A tribunal has ruled that Dr Hadiza Bawa-Garba – the paediatic trainee involved in the death of a six-year-old boy – will be allowed to return to practice, under certain conditions.
The Medical Practitioners Tribunal Service (MPTS) agreed that the public interest has been served already by her cumulative suspension and that she should be allowed to return to training from July 2019 – under supervision – but she does not intend to return to work until February 2020, when her maternity leave finishes.
This comes after the MPTS ruled yesterday that Dr Bawa-Garba fitness to practise remained impaired due to her lack of face-to-face patient contact while she was suspended.
The MPTS said Dr Bawa-Garba could return to practice under a number of conditions that will apply for a period of 24 months, which include the appointment of an education supervisor by her responsible officer among others.
MPTS tribunal chair Ms Claire Sharp said: ‘The evidence before the Tribunal shows that Dr Bawa-Garba has undertaken a significant amount of remediation already and that she has booked further courses to be undertaken prior to her resuming work in February 2020.
‘Given the remediation Dr Bawa-Garba has already undertaken and the full insight she has developed into her shortcomings, the Tribunal was satisfied that Dr Bawa-Garba has the potential to respond positively to remediation, retraining, and to her work being supervised. From the evidence before it, the Tribunal was also satisfied that Dr Bawa-Garba remains fully committed to keeping her skills and knowledge up to date and that she has made substantial progress in doing so despite not being in clinical practice.’
She added: ‘The Tribunal was therefore satisfied that a period of conditional registration would be an appropriate and proportionate sanction in this case which would adequately address Dr Bawa-Garba’s extended absence from clinical practice whilst at the same time protecting the public and maintaining confidence in the profession. As noted in its earlier determination at the impairment stage of these proceedings, the Tribunal is satisfied that the public interest in this case has been served by the cumulative suspension of Dr Bawa-Garba’s registration for 18 months. The Tribunal therefore considered that any sanction higher than that of a period of conditional registration would be disproportionate and punitive.’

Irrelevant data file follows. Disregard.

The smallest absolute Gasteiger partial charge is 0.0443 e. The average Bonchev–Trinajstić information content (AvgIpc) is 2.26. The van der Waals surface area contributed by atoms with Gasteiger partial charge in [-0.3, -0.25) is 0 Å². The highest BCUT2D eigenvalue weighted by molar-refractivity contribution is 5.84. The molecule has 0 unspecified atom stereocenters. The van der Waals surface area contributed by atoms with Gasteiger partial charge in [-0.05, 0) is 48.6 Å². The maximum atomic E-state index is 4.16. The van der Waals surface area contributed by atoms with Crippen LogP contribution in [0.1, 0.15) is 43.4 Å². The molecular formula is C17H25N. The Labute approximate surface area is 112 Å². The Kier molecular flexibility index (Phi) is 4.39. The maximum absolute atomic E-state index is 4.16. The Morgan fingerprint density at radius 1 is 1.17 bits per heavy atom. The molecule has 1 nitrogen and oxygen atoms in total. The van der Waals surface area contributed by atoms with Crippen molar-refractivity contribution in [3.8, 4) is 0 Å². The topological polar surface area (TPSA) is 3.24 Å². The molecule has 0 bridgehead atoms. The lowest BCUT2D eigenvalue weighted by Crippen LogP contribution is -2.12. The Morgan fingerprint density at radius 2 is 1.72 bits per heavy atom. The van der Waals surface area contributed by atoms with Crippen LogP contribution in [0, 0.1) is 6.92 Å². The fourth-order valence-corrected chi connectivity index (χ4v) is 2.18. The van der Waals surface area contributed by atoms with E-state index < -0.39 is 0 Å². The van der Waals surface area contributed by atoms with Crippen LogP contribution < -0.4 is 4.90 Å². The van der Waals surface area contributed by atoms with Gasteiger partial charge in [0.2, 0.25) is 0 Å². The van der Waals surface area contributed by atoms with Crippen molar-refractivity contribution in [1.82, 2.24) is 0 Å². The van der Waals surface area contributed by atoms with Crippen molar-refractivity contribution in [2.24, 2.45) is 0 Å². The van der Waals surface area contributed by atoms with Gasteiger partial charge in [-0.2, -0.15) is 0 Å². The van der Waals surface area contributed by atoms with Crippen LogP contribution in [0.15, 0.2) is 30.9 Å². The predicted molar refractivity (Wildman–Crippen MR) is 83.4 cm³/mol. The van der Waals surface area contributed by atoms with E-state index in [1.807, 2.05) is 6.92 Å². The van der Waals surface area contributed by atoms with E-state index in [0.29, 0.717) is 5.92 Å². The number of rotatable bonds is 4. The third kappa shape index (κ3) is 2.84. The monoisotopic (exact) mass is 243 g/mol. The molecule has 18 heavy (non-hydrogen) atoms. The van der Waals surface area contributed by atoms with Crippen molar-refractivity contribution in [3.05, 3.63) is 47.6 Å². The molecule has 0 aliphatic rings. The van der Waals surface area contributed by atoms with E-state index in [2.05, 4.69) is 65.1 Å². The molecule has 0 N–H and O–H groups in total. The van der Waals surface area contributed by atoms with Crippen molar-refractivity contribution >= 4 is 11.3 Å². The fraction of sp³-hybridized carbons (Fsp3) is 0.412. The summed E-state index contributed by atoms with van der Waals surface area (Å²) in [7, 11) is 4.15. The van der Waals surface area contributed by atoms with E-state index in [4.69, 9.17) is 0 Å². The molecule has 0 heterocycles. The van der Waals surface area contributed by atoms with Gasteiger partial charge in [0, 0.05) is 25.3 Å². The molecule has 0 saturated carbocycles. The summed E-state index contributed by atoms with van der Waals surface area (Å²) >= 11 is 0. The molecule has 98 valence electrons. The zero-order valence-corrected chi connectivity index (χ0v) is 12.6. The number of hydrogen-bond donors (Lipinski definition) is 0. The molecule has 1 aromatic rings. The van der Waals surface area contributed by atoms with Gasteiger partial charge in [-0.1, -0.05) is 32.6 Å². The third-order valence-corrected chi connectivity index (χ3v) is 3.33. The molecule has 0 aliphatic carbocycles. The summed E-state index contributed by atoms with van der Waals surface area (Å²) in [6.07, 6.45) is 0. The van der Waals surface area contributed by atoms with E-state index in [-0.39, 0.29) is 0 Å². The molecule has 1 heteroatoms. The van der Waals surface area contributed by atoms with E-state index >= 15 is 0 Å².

A GMC spokesperson said: ‘We would like to acknowledge how difficult this process has been for the Adcock family and our thoughts are with them.’
‘The GMC and Dr Bawa-Garba’s representatives both submitted to the medical practitioners tribunal that her fitness to practise remains impaired due to the length of time she has been out of practice. It is important the doctor’s return to practice is safely managed.’
They added: ‘The tribunal agreed, making a finding of impairment, and they have imposed conditions on Dr Bawa-Garba’s registration for two years in order to allow her to return safely to practice.’
The Doctors’ Association UK chair Dr Samantha Batt-Rawden said: ‘Today’s verdict, whilst welcome, is no cause of celebration. There are no winners in this desperately sad case. However, restoring Dr Bawa-Garba to the medical register is the right outcome and will go some way in addressing the current climate of fear and blame in the NHS which is so toxic to patient safety. I have no doubt that Dr Hadiza Bawa-Garba will now be the safest doctor in the hospital, and as a doctor and a mother I would have no hesitation in allowing her to treat my child.’
In December last year, it was announced that the MPTS had extended the suspension of Dr Hadiza Bawa-Garba by a further six months, in order to ‘protect the public’.
The GMC had succeeded in striking off Dr Bawa-Garba in a high-profile High Court case after appealling against the MPTS’s decision to suspend her for a year.
Dr Bawa-Garba’s appeal case
Dr Bawa-Garba was struck off the medical register after the High Court ruled in favour of the GMC in the case against its own fitness-to-practise tribunal in January this year.
James Laddie, the QC representing Dr Bawa-Garba, claimed at her appeal hearing in July that there were ‘systemic failings which contributed to the environment in which Dr Bawa-Garba came to make the mistakes which led us to this court’.
Dr Bawa-Garba had originally diagnosed Jack Adcock with gastroenteritis and failed to spot from blood tests that Jack had sepsis, or review chest X-rays that indicated he had a chest infection.
Following the initial High Court ruling, which caused an uproar from the medical profession, the Government has announced its intention to strip the GMC of the power to appeal MPTS decisions. However the GMC has said it will continue until legislation changes.